Business Strategies During a Downturn

During these difficult times of the Coronavirus pandemic, there has been a lot of discussion about the different government programs available to help small businesses weather the storm. However, there are several internal things that businesses can do to help them make it through an economic downturn. Below are the actions that all businesses should be doing during a downturn in the economy.

Constantly Review Your Expenses

Make sure you are implementing best practices for tracking and managing operational costs and quickly eliminate non-essential expenses. Your finance group can take the first step in this process by compiling a list of actions that could save the company money and then ensuring follow-through on any changes you decide to make.

Focus on Quality

Don’t let being understaffed impact your level of service and quality of your product. Options include freelancers, consultants, and part-time employees. One advantage of a slowdown is that hiring gets easier because there are more candidates from which to choose due to layoffs and other cutbacks.

Review Capital Spending

Consider delaying both the purchase of high-ticket items and expansion plans that take a long time to pay off.

Manage Inventory Balances

Typically, during a slowdown, there is an imbalance between sales and overstocked inventories. One possibility is converting inventories into cash. Monitor the results, keeping an eye out for those products that can tolerate even leaner inventories or that should be eliminated from your stock. This way if sales drop significantly, less of your cash is locked into unproductive assets.

Manage Debt and Build Up Your Capital Reserves

Monitor the creditworthiness of your customers—even bread and butter accounts. Remaining close to existing customers and checking to see how they are getting on during the economic downturn, not only helps avoid unpleasant surprises but could also lead to new opportunities. When times are tough keeping in touch with customers becomes vital to head off eager competitors. Try to lock up long-term contracts with your most important customers at anything approaching acceptable terms. Offer prepayment incentives, for example, and discounts on long-term buys. Financing is also critical. For example, entrepreneurs have been taught to pay off debt as quickly as possible. However, under the current credit crisis, you may not want to do that. Once you pay off your line of credit or credit card, you may quickly find the bank closes your account and makes the credit unavailable.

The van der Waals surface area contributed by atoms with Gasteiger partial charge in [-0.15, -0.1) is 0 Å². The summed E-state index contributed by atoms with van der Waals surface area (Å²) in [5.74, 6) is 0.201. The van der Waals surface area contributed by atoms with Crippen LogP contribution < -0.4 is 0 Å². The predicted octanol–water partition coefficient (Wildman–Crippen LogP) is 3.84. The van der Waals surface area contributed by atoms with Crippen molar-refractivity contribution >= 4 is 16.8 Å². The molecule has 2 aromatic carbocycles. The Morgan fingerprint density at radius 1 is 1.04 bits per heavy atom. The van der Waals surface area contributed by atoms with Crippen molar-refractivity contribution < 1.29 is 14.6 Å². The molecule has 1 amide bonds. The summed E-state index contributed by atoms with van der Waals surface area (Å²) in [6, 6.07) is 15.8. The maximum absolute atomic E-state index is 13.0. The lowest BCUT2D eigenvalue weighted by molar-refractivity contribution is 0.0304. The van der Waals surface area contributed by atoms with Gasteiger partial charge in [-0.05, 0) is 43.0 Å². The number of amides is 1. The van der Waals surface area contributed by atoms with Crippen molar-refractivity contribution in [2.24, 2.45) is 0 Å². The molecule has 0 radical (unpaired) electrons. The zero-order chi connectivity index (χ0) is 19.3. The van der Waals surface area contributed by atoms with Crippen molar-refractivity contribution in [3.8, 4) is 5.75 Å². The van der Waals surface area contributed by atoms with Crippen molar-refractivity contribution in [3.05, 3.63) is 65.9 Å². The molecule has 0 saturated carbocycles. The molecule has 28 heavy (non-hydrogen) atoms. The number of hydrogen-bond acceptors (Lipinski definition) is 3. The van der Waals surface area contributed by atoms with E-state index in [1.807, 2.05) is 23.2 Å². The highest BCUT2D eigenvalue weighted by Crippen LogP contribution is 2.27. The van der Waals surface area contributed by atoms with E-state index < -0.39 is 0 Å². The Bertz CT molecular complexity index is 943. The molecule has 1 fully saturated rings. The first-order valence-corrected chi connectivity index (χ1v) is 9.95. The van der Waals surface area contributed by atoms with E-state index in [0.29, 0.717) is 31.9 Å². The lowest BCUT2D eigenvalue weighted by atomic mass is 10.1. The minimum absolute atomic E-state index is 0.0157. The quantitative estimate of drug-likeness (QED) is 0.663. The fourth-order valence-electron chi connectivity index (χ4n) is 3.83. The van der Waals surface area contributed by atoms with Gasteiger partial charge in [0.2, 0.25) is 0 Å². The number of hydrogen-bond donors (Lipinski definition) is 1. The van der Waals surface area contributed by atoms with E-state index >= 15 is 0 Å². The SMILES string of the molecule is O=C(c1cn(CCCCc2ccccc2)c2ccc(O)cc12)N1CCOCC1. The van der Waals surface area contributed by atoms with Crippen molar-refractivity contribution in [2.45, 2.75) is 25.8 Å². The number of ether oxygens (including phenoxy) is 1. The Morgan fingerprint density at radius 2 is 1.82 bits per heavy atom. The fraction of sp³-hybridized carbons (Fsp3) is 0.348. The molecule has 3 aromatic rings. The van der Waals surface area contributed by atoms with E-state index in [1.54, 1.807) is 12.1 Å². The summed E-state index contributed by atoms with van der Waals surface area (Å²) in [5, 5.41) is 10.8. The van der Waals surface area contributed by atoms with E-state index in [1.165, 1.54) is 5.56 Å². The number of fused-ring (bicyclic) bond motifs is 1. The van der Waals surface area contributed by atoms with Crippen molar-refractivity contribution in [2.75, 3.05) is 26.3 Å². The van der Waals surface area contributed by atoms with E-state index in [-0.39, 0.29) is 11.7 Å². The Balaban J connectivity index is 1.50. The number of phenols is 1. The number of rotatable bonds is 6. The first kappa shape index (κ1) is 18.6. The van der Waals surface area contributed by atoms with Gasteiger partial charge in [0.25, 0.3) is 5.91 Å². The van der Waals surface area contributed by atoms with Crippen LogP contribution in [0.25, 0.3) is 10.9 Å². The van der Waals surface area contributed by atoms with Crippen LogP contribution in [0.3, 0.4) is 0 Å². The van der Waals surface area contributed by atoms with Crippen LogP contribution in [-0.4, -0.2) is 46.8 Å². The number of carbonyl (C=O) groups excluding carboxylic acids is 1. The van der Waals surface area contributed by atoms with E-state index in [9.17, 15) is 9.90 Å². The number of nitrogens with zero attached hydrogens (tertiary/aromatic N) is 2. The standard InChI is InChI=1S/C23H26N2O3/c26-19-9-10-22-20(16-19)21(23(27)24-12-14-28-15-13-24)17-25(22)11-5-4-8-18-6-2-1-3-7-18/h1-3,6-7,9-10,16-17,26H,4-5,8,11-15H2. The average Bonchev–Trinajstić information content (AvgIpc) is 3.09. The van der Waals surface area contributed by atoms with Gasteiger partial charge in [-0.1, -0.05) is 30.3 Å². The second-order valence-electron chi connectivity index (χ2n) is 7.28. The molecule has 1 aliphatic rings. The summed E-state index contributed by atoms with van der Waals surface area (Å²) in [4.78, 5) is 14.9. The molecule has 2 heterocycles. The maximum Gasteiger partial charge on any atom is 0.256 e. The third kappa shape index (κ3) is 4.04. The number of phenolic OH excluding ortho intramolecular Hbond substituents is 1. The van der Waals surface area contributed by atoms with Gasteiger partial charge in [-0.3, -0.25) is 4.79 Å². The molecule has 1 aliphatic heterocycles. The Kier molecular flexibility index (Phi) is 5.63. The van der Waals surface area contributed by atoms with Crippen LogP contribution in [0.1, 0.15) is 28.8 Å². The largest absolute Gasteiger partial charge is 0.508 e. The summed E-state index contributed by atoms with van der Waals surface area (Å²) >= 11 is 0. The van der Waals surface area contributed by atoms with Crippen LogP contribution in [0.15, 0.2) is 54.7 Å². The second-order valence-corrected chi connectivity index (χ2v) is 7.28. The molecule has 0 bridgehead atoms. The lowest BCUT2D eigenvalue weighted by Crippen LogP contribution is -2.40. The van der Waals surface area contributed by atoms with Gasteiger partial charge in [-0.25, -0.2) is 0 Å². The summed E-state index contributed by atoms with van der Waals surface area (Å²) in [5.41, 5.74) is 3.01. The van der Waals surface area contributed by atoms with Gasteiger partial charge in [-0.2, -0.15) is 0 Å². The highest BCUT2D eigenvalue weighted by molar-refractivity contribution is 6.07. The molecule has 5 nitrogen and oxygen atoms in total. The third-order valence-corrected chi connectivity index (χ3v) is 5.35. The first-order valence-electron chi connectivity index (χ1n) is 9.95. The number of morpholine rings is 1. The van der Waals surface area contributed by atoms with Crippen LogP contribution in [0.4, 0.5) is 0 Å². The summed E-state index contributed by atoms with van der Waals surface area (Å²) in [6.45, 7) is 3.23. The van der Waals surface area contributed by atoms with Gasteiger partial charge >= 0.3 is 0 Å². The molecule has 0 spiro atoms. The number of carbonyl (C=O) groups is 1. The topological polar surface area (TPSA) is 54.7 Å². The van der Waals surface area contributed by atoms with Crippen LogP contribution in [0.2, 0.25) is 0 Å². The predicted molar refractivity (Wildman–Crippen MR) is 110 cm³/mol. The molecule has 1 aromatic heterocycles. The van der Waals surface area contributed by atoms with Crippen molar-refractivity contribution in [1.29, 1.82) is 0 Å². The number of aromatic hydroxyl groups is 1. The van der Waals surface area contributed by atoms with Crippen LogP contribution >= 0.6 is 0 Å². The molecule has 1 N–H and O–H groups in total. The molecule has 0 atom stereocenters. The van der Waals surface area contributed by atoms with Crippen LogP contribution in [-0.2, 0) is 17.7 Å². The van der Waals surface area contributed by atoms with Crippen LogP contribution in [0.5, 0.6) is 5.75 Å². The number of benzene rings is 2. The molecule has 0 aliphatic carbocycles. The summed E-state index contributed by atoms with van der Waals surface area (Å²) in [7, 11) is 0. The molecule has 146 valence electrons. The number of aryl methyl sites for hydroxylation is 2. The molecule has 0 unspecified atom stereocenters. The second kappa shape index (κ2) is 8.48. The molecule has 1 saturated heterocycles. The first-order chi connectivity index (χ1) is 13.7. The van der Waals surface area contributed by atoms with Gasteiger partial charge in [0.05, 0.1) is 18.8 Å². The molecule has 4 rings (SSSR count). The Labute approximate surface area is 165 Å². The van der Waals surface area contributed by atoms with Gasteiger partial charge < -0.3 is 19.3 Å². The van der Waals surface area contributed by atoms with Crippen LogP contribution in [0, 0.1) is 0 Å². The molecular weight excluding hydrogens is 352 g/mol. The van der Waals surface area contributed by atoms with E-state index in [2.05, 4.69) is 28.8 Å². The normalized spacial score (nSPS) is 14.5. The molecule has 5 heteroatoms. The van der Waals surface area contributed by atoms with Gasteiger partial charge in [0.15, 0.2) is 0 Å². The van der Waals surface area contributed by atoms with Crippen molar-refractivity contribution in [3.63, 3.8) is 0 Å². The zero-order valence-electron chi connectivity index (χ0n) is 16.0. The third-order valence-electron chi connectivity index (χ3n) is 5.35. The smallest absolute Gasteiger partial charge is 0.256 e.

Aggressively Manage Collections

Companies have to become more aggressive in collecting receivables, including calling significant customers before payment is due to ensure there are no issues with payment. You should consider implementing more aggressive policies for reaching out to clients that are behind their payment terms. Being tough with customers may be unpleasant, but it’s an important safeguard against the effects of a prolonged economic slowdown.

Renew Your Focus on Budgeting and Forecasting

Ensure you are implementing best practices in preparing and managing your budget and forecasting future revenues. During prosperous times, it is easy to lose focus on the need for accurate and predictable budgeting. Similarly, forecasting revenue during a slowing economy becomes increasingly difficult as sales cycles lengthen and workforce reductions are often necessitated. Accounting and finance operations must be streamlined and focused, and best practices need to be put in place so that senior management can make sure the business has enough cash on hand while avoiding operational surprises.

Analyze Your Pricing

A recession is the last time you want to increase your pricing, so understanding your cost structure is essential to drive down costs and optimize profits. If your cost analysis shows that your current pricing is not enough to cover costs and provide a reasonable profit, you must find ways to be more efficient rather than increasing your price.

Be Aggressive in the Marketplace

Actively seek out new business. Take the time to evaluate if there are new services or products you can provide during the change of the economy. Clients and customers will have new needs and demands when the economy has a downturn. An economic downturn can be a great time to invest in sales and marketing, but only if you are confident of your cash flows.

During a tough economy, best practices for accounting and finance can make the difference between the success and failure of a business.

If you have questions or would like to learn more, contact Dane Boeckermann at

“BGM” is the brand name under which BGM CPA, LLC and BGM Group, LLC provide professional services. BGM CPA, LLC and BGM Group, LLC practice as an alternative practice structure in accordance with the AICPA Code of Professional Conduct and applicable law, regulations, and professional standards. BGM CPA, LLC is a licensed independent CPA firm that provides attest services to its clients, and BGM Group, LLC and its subsidiary entities provide advisory, and business consulting services to their clients. BGM Group, LLC and its subsidiary entities are not licensed CPA firms. The entities falling under the BGM brand are independently owned and are not liable for the services provided by any other entity providing services under the BGM brand. Our use of the terms “our firm” and “we” and “us” and terms of similar import, denote the alternative practice structure conducted by BGM CPA, LLC and BGM Group, LLC.

BGM WEALTH: Certified Financial Planner Board of Standards Inc. owns the certification marks CFP®, CERTIFIED FINANCIAL PLANNER™, CFP® (with plaque design) and CFP® (with flame design) in the U.S., which it awards to individuals who successfully complete CFP Board’s initial and ongoing certification requirements.